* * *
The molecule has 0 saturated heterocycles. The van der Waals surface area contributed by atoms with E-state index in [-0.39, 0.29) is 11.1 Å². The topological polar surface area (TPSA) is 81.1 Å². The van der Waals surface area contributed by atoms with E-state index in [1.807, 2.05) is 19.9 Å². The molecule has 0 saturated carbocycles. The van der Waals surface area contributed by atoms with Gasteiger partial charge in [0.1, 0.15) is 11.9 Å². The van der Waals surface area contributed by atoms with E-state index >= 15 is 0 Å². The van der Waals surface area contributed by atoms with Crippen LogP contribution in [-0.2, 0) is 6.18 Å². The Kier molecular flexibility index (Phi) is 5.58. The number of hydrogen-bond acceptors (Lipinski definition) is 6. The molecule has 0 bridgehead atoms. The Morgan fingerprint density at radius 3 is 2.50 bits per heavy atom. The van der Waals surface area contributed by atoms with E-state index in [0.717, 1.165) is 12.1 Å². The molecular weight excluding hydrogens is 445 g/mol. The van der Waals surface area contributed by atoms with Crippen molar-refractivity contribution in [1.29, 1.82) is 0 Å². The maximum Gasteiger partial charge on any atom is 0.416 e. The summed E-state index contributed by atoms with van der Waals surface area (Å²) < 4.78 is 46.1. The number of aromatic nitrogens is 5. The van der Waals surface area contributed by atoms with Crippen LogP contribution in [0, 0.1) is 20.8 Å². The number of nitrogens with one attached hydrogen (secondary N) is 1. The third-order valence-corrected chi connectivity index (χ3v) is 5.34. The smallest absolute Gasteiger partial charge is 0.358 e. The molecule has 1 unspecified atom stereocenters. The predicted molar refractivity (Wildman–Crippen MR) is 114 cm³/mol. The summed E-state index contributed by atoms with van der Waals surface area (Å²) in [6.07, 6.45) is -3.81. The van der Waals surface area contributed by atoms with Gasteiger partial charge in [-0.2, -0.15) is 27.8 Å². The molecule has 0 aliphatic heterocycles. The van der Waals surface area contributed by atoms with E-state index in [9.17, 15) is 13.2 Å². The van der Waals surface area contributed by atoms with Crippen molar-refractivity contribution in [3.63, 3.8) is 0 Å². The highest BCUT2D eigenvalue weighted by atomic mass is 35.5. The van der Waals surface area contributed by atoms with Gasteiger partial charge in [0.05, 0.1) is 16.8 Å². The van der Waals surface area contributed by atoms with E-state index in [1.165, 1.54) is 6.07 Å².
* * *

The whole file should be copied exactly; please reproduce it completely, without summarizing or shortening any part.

The molecule has 0 saturated heterocycles. The van der Waals surface area contributed by atoms with E-state index in [-0.39, 0.29) is 11.1 Å². The topological polar surface area (TPSA) is 81.1 Å². The van der Waals surface area contributed by atoms with E-state index in [1.807, 2.05) is 19.9 Å². The molecule has 0 saturated carbocycles. The van der Waals surface area contributed by atoms with Gasteiger partial charge in [0.1, 0.15) is 11.9 Å². The van der Waals surface area contributed by atoms with E-state index >= 15 is 0 Å². The van der Waals surface area contributed by atoms with Crippen LogP contribution in [-0.2, 0) is 6.18 Å². The Kier molecular flexibility index (Phi) is 5.58. The number of hydrogen-bond acceptors (Lipinski definition) is 6. The molecule has 0 bridgehead atoms. The Morgan fingerprint density at radius 3 is 2.50 bits per heavy atom. The van der Waals surface area contributed by atoms with E-state index in [0.717, 1.165) is 12.1 Å². The molecular weight excluding hydrogens is 445 g/mol. The van der Waals surface area contributed by atoms with Crippen molar-refractivity contribution in [1.29, 1.82) is 0 Å². The maximum Gasteiger partial charge on any atom is 0.416 e. The summed E-state index contributed by atoms with van der Waals surface area (Å²) < 4.78 is 46.1. The number of aromatic nitrogens is 5. The van der Waals surface area contributed by atoms with Crippen LogP contribution in [0, 0.1) is 20.8 Å². The number of nitrogens with one attached hydrogen (secondary N) is 1. The third-order valence-corrected chi connectivity index (χ3v) is 5.34. The smallest absolute Gasteiger partial charge is 0.358 e. The molecule has 1 unspecified atom stereocenters. The predicted molar refractivity (Wildman–Crippen MR) is 114 cm³/mol. The summed E-state index contributed by atoms with van der Waals surface area (Å²) in [6.07, 6.45) is -3.81. The van der Waals surface area contributed by atoms with Gasteiger partial charge in [-0.2, -0.15) is 27.8 Å². The molecule has 0 aliphatic heterocycles. The van der Waals surface area contributed by atoms with E-state index in [9.17, 15) is 13.2 Å². The van der Waals surface area contributed by atoms with Crippen molar-refractivity contribution in [3.63, 3.8) is 0 Å². The highest BCUT2D eigenvalue weighted by atomic mass is 35.5. The van der Waals surface area contributed by atoms with Gasteiger partial charge in [0.05, 0.1) is 16.8 Å². The van der Waals surface area contributed by atoms with E-state index in [1.165, 1.54) is 6.07 Å².